Love it or hate it, broccoli is part of our vegetarian rotation all year long. But this time of year is when the heads—actually large flowering heads that we eat before they bloom—are especially sweet and tender, with tight, bright-green to dusty-blue clusters.
As a crop, broccoli goes back to the Roman Empire. It was introduced to the United States by Italian immigrants in the 19th century. Hearty, easy to grow, and prolific, broccoli has become a year-round staple.
Broccoli can be steamed, sautéed, and roasted, an essential side dish for roasted chicken, steak, and salmon. It lends itself well to soups and chowders, as well as stir-fries and casseroles. Sure, you can use it to make brownies, as Jessica Seinfeld does, but I prefer to keep it on the savory side of cooking. Outside of the kitchen, I have even used broccoli as part of a centerpiece for the table, posing as whimsical trees.
In the market, look for broccoli with tightly packed florets that are bright or dark green in color. Avoid broccoli heads that are yellowing or blemished.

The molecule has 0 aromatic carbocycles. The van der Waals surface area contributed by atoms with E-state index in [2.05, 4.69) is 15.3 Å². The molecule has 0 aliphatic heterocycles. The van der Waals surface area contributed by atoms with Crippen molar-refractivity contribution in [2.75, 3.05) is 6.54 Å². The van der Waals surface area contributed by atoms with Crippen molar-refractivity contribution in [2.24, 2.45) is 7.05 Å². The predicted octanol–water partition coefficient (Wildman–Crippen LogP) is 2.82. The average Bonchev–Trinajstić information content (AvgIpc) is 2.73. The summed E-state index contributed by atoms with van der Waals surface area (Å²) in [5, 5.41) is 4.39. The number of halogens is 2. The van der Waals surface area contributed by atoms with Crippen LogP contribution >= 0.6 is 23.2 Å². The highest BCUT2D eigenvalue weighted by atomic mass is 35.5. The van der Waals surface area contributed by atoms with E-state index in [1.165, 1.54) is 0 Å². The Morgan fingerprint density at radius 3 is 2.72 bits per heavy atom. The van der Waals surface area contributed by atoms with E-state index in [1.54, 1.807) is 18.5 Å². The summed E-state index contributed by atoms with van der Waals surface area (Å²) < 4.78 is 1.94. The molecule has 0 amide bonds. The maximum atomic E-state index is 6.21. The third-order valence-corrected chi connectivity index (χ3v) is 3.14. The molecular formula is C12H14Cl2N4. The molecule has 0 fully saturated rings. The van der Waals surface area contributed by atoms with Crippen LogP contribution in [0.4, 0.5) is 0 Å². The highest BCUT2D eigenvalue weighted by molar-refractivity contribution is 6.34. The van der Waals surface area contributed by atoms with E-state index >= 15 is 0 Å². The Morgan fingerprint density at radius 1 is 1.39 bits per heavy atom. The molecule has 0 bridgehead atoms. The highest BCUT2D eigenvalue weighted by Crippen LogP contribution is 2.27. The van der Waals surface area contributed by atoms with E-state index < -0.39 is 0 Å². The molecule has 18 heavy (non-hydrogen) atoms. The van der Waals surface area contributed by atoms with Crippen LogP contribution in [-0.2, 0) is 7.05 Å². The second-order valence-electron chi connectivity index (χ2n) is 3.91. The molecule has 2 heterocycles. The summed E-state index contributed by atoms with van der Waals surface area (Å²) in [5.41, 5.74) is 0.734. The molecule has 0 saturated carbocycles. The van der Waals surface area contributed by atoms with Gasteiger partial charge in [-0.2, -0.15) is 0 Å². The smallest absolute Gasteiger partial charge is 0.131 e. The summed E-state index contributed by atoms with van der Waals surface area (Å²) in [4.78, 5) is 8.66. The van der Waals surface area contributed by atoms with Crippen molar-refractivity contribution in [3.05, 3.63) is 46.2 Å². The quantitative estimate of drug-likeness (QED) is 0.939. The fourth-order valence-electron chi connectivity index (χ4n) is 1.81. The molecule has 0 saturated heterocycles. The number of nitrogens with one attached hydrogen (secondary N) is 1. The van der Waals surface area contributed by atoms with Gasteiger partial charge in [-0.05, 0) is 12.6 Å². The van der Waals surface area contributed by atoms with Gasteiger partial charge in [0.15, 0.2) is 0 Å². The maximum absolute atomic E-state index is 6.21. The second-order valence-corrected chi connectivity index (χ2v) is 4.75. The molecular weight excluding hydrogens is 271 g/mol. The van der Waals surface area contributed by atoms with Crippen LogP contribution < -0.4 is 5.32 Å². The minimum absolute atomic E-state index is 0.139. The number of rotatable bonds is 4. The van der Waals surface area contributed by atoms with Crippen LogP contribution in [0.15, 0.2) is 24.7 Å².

These recipes use broccoli in three ways—roasted, steamed, and stir-fried and stirred into pasta—to showcase its versatility. Oven-roasted florets are crispy and naturally salty, without any salt added, perfect served with a lemony hollandaise sauce to dip. An onion and broccoli frittata, which calls for the broccoli to be lightly steamed first, is a rustic dish perfect for a weekend lunch. Finally, sautéed florets are stirred into a one-pot pasta along with bacon and fried garlic, a delectable mixture of crispy, salty, and smoky for a no-fuss mid-week supper.
If all you’ve known is mushy, boiled-to-death broccoli, these recipes will have you looking at the vegetable in a completely different light.